1. You nailed it on the head on every issue i feel strongly about. I shop at whole foods regularly and closely review labels, and HOPE that i can trust them. Tonight, i asked the preped food girl if the soy beans in the edamame salad were modified. She responded very robotically “WF does not carry GMO’s” i go, “aren’t they ALL modified”, she said “off the record, what i understand is that soybeans have to be modified to be digested by humans. True or not, she could not confirm, but only said ‘this is what i was told in training’.

      bottom line, im glad whole foods exists, i can at least get SOME great products there. I agree, however, that they need to have a “GMO” section, just as the typical grocery store has the “ORGANIC” section.

      It’s totally frustrating to not trust the food that is being sold to you. I’m not sure a food dump is going to resolve anything at all. It just produces waste. I feel signs or a picket line could be equally effective. why deface property?

      1. the food dump doesn’t “waste” the food products. they are purchased, ceremoniously “dumped”, and then returned to the store. I hope it’s effective and that it pressures WFM to label foods that are possibly contaminated with GMO’s. until then, I will not wholly trust Whole Foods, Trader Joe’s, Marlene’s, etc.

        1. Thanks, Laura! I wonder if the name “Food Dump” is a little bit confusing. It does sound like you’re supposed to toss the food, though they recommend returning it instead.

  15. I grew up believing that there are “starving children in Africa” and that food wast is a sin. The food dump has great shock value, but like PETA’s prurient vivisection photos, may just turn people completely off.

    I actually think the discussion is deeply mis-guided. I LIKE Millions Against Monsanto because THAT is the real issue. Many farmers and botanists will tell you that a lot of GMO’s aren’t too different from regular hybrids. I disagree in the case of cross-kingdom (plant, jellyfish).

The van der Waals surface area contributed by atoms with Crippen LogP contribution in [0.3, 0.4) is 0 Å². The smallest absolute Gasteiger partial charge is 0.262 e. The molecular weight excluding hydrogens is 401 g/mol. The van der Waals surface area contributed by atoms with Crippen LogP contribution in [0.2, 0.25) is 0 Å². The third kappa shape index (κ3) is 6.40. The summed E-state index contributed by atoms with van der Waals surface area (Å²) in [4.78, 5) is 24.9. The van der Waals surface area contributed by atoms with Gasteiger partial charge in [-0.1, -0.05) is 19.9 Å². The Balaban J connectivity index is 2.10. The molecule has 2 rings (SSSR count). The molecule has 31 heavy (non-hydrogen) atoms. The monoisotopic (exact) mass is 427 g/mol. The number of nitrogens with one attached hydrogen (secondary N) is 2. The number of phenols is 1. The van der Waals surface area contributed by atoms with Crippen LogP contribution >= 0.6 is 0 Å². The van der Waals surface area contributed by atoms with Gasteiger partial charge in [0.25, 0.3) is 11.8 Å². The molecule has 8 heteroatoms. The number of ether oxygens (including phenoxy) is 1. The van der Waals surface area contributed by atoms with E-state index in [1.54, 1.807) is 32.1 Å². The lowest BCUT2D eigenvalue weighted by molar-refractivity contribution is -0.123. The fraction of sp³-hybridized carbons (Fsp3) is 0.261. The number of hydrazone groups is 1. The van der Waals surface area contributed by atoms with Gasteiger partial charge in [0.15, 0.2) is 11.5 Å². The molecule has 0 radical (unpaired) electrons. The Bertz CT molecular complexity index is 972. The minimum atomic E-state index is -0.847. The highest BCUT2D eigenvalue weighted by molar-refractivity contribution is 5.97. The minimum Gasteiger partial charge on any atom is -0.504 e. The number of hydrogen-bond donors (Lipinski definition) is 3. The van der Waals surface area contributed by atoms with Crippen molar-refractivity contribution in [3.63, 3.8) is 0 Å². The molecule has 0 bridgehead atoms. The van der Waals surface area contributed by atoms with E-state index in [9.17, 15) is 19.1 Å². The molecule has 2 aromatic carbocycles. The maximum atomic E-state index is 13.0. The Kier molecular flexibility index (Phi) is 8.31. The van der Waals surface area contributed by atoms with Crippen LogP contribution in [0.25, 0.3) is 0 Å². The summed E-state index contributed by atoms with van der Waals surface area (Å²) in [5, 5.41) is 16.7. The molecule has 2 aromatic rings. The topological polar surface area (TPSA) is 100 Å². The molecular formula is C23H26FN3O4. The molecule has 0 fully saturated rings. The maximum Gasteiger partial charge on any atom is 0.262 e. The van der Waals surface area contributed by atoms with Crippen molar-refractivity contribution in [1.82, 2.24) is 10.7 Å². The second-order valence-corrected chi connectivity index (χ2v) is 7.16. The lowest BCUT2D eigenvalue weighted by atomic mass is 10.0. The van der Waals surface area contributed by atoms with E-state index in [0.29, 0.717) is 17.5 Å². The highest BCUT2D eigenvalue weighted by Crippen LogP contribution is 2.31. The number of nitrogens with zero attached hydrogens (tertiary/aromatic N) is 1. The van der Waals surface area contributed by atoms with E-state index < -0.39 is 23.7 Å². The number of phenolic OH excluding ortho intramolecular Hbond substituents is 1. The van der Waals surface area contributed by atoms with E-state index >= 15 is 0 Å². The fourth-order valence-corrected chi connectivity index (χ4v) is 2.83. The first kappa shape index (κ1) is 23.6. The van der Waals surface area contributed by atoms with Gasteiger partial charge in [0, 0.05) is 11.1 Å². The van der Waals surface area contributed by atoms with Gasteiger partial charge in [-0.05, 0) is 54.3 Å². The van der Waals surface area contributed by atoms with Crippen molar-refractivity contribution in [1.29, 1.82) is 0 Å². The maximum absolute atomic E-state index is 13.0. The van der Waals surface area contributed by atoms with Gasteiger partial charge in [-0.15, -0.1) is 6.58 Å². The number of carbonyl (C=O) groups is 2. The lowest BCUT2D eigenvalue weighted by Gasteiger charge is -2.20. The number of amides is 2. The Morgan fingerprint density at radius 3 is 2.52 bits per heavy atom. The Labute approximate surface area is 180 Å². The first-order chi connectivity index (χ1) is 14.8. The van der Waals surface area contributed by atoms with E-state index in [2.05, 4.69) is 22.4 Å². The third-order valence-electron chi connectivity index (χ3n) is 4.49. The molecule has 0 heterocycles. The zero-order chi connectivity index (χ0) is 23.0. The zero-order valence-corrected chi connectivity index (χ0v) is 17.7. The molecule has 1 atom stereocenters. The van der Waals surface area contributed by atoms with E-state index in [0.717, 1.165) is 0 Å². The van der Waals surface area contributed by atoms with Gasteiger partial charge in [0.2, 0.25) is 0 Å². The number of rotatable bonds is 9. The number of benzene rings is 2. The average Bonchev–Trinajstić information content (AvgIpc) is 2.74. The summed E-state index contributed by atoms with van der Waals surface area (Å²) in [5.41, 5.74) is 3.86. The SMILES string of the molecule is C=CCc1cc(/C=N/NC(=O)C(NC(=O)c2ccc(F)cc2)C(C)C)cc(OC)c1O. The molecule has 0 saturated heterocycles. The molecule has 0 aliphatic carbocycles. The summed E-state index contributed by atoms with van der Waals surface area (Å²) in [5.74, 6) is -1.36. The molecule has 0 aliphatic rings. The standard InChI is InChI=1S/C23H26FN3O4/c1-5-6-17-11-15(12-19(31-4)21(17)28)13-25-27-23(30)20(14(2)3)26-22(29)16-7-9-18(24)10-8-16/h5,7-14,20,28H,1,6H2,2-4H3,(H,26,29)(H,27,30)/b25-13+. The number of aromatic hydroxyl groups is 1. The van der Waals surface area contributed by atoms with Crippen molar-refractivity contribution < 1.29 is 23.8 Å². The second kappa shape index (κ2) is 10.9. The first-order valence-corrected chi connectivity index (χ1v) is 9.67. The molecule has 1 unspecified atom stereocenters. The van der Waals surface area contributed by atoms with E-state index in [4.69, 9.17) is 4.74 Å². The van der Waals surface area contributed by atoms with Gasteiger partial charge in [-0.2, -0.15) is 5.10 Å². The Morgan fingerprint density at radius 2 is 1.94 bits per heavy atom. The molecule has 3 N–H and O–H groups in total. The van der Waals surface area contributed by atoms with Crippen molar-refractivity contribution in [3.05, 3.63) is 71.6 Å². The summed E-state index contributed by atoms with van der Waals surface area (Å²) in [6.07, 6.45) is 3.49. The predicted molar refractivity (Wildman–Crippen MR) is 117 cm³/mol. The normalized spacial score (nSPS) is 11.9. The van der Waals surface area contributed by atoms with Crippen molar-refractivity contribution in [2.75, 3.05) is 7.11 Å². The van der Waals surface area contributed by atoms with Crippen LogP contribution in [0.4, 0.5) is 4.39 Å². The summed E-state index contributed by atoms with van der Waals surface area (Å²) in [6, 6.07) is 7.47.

But more important to me is education, transparency, and mostly OWNERSHIP! Monsanto has control because of patents. And because they don’t allow seed saving. If they (intentionally or accidentally) put something dangerous in our
    food, and it was all we had to eat we’d be trapped!

    There’s an expression “He who feeds the dog, owns the dog.” I am not a dog, I do not want to be owned.

  16. I don’t understand the debate. Monsanto’s core business is GMO’s. Monsanto owns WholeFoods. Why in the world do people expect WholeFood’s to go against their mother company? Of course they are going to stock GMO’s. And this double talk we are getting is just the corporate way. Understand, regardless of what Whole Foods, or anyone associated, says ANY money spent with Whole Foods ultimately benefits Monsanto and their core business. Period.

    1. What on Earth are you talking about? Monsanto has NO ownership of Whole Foods. NONE. Whole Foods is a public company – and Monsanto, as an organization, does not even own one share of Whole Foods stock. I am a financial professional and have access to this type of information, and I have verified this. What a crazy statement to make.

  17. this would be a legitimate protest had they picked a dominick’s or jewel osco. but the largest distributor of organic foods in the country? whose ceo doesn’t even pay himself from the store’s income? a store that started the non-gmo project?this is not surprising coming from the OCA, a rockefeller/merck funded front used to give a bad reputation to the distributors of organic foods who supply the most organic food.